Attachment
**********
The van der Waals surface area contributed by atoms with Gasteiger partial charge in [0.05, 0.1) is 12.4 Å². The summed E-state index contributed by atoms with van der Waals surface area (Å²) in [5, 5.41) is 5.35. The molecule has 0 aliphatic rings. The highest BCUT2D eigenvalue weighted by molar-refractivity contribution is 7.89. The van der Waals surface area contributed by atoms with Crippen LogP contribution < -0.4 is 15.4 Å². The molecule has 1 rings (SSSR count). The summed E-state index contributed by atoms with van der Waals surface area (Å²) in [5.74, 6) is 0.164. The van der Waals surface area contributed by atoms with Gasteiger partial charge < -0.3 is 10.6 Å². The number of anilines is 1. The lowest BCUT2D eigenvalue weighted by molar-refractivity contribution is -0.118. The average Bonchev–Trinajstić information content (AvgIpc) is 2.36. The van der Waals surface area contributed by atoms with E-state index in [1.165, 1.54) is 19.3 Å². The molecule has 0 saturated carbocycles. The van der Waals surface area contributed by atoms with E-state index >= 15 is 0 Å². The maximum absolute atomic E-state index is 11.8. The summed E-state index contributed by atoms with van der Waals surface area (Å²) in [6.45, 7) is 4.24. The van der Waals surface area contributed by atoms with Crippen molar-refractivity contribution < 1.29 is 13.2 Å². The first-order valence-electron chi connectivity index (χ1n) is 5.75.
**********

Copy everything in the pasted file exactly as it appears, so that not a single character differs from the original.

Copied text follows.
The van der Waals surface area contributed by atoms with Gasteiger partial charge in [0.05, 0.1) is 12.4 Å². The summed E-state index contributed by atoms with van der Waals surface area (Å²) in [5, 5.41) is 5.35. The molecule has 0 aliphatic rings. The highest BCUT2D eigenvalue weighted by molar-refractivity contribution is 7.89. The van der Waals surface area contributed by atoms with Crippen LogP contribution < -0.4 is 15.4 Å². The molecule has 1 rings (SSSR count). The summed E-state index contributed by atoms with van der Waals surface area (Å²) in [5.74, 6) is 0.164. The van der Waals surface area contributed by atoms with Gasteiger partial charge < -0.3 is 10.6 Å². The number of anilines is 1. The lowest BCUT2D eigenvalue weighted by molar-refractivity contribution is -0.118. The average Bonchev–Trinajstić information content (AvgIpc) is 2.36. The van der Waals surface area contributed by atoms with E-state index in [1.165, 1.54) is 19.3 Å². The molecule has 0 saturated carbocycles. The van der Waals surface area contributed by atoms with E-state index >= 15 is 0 Å². The maximum absolute atomic E-state index is 11.8. The summed E-state index contributed by atoms with van der Waals surface area (Å²) in [6.45, 7) is 4.24. The van der Waals surface area contributed by atoms with Crippen molar-refractivity contribution < 1.29 is 13.2 Å². The first-order valence-electron chi connectivity index (χ1n) is 5.75.